In recent days the Chinese government closed down a local Wikipedia imitator, apparently for daring to refer to the Republic of China and a Falun Gong figure by name. The curious thing about this is that the Republic of China existed long before the controversy over Taiwan's status as a Chinese province, Japanese war booty or an independent state started in earnest.
The symbolism of censoring not just dissidents but also the historical record itself points to a government that is increasingly distant from the everyday world of Chinese people. But that's a problem for the Chinese people to solve.
From Taiwan's point of view, promises of a 2008 Beijing Olympics that would elevate China's status to that of responsible world player and achieve a better balance between politics and economics are looking rather empty. The threats are still there, repression is increasing and the unctuousness of the leadership entertains as thoroughly as always.
So why is our government pussy-footing around with the issue of the Olympics, given that one of its primary political functions for China will be to denigrate Taiwanese aspirations to self-determination? It's high time that the government sent out a short, sharp signal to China: cut out your patronizing and threatening behavior, or the Olympic torch will not be admitted into the country at all, regardless of where it comes from and where it then goes.
Instead, we have been witness to the same wishy-washy ambiguities that have characterized this battle over national symbolism. In the torch's case, this means the possibility of an itinerary that would allow China and Taiwan to each take a piece of the propaganda pie: Let the torch come from another country into Taiwan before hitting China, and both sides can claim whatever they want.
Need it be spelled out? Any agency that allows such ambiguity deserves to be mocked for its comprehensive tactical ineptitude. The effort to combat propaganda, if it is to have any effect whatsoever, must feature unambiguous repelling of the enemy, not just an appeasing of the treacherous and a soothing of the spineless back home.
Taiwan is a free country, at least for now. And in this spirit, Olympic officials should be duly warned: an Olympic torch that passes through Taiwan in the service of a predatory Chinese government will turn into an unprecedented debacle. Protests and specially placed activists positioned on every street corner would obstruct the relay and even extinguish the flame, maximizing embarrassing TV footage for all the world to see.
Given the unchanging tone of threat that China levels at Taiwanese, it would be a debacle richly deserved for local organizers and the International Olympic Committee, which has done Taiwan no favors by pandering to Chinese politics over the years.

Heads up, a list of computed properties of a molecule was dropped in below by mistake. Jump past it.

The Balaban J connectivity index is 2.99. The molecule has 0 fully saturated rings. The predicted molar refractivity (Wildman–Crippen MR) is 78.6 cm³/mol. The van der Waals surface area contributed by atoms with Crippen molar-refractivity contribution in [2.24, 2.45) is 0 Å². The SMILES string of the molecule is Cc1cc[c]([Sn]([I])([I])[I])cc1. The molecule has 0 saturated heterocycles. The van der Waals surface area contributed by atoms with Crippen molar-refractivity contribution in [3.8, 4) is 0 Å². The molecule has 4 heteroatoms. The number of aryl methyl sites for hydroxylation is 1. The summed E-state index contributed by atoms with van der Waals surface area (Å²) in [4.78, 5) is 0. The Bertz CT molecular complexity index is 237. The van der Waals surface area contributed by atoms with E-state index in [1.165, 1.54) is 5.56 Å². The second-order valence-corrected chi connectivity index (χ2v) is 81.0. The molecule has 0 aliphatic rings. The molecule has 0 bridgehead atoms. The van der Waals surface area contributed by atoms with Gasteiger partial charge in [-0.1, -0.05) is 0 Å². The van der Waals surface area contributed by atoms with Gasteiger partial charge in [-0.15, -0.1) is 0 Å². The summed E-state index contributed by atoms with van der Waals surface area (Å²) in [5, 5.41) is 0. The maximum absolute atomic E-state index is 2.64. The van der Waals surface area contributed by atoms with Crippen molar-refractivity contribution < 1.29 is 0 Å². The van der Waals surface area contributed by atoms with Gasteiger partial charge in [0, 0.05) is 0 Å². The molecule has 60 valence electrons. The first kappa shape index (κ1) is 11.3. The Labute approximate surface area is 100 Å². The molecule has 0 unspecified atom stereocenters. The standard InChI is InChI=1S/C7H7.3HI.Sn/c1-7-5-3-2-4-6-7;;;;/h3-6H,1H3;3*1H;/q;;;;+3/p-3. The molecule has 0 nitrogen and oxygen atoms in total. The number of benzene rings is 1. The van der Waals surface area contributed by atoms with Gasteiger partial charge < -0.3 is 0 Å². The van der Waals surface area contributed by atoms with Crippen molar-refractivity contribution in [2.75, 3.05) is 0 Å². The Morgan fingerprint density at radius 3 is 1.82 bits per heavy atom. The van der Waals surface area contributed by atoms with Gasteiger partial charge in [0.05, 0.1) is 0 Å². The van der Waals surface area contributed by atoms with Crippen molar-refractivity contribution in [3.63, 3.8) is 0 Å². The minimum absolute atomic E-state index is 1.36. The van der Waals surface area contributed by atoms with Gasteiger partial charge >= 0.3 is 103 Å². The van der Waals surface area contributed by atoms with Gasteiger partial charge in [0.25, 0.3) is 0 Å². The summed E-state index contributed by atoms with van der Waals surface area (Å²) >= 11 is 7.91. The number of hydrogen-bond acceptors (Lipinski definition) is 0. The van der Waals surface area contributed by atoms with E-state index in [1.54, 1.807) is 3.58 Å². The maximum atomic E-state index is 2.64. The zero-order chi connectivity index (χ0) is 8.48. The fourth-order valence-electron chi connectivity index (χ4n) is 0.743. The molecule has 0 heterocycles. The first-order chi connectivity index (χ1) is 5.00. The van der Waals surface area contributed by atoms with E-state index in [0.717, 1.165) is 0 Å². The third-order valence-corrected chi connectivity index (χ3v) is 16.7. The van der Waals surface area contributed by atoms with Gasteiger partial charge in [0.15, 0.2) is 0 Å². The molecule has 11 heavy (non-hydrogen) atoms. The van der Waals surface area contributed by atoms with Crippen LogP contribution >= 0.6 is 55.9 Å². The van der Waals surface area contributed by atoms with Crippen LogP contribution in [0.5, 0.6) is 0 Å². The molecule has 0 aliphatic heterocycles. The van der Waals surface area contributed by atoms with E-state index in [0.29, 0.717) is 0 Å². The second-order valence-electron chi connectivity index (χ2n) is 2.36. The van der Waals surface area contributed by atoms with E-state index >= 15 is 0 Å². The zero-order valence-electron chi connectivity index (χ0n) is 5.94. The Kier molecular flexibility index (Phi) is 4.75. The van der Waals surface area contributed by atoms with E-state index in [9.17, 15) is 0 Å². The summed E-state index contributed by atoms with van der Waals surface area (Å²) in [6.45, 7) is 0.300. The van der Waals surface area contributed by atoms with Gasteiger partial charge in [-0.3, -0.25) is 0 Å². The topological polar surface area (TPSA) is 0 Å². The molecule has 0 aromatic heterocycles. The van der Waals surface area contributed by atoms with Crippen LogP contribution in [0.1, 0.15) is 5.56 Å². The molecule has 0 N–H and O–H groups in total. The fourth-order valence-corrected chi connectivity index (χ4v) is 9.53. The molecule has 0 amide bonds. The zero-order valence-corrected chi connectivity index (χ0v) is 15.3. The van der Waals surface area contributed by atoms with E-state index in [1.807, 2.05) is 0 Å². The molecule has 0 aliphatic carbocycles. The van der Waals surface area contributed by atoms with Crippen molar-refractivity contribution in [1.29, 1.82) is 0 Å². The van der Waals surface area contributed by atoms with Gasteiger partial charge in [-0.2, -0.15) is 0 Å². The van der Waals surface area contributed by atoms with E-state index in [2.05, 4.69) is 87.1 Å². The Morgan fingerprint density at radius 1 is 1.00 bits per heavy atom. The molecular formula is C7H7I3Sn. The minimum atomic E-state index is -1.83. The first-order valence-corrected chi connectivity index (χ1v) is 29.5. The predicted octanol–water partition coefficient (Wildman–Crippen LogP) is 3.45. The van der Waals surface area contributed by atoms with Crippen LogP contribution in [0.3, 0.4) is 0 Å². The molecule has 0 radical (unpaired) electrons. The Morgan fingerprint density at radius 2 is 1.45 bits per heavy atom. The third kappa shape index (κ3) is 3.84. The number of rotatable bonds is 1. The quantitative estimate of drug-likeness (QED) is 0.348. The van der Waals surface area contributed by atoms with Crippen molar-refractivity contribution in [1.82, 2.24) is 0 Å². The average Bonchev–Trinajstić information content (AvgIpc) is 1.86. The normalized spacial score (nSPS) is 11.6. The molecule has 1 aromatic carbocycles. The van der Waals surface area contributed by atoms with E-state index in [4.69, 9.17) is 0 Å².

Even symbolism born of racist demagoguery such as the Olympic torch relay -- courtesy of Hitler's propaganda geniuses -- can be subverted and turned into harbingers of peace. More than the others, the Sydney and Athens Olympics managed to take out much of the kitsch nonsense that accompanies Olympic ceremonial displays and turned the Games into a more human rather than nationalist event.
This will take a change for the worse with the Beijing Olympics. It is astonishing that are so many people -- including, astonishingly, opening/closing ceremony gun-for-hire Steven Spielberg -- outside of China who think otherwise. It seems that sporting glory is not the only fantasy that the Olympics are capable of producing.
In a Facebook post on Wednesday last week, Chinese Nationalist Party (KMT) Taipei City Councilor Hsu Chiao-hsin (徐巧芯) wrote: “The KMT must fall for Taiwan to improve.’ Allow me to ask the question again: Is this really true?” It matters not how many times Hsu asks the question, my answer will always be the same: “Yes, the KMT must be toppled for Taiwan to improve.” In the lengthy Facebook post, titled “What were those born in the 1980s guilty of?” Hsu harked back to the idealistic aspirations of the 2014 Sunflower movement before heaping opprobrium on the Democratic Progressive Party’s (DPP)
Although China’s “reform and opening up” has become an empty slogan, Chinese President Xi Jinping (習近平) still put on a show by touring southern China to mark the 40th anniversary of the Shenzhen Special Economic Zone’s establishment. His motive was not to regain the international community’s trust, but to shore up his power in China. Externally, it was a response to diplomatic setbacks, and it even revealed his adventurist attitude of not being afraid to go to war. When former Chinese leader Deng Xiaoping (鄧小平) in 1992 conducted similar inspections, it was to suppress the “leftist wind” that was interfering with his
An increasing number of cafes and other businesses in Taiwan are keeping animals, which draw in people who are seeking the next perfect shot for their Instagram accounts. In the past these were mostly standard house pets, such as cats and dogs, which are accustomed to living indoors and being around people. However, raccoons have become popular, as well as alpacas and other “unusual” animals that require specialty care and specific environments to thrive. In late June, a customer recorded a video of the owner of a coffee shop in Taipei apparently unleashing a border collie on a raccoon, who was the star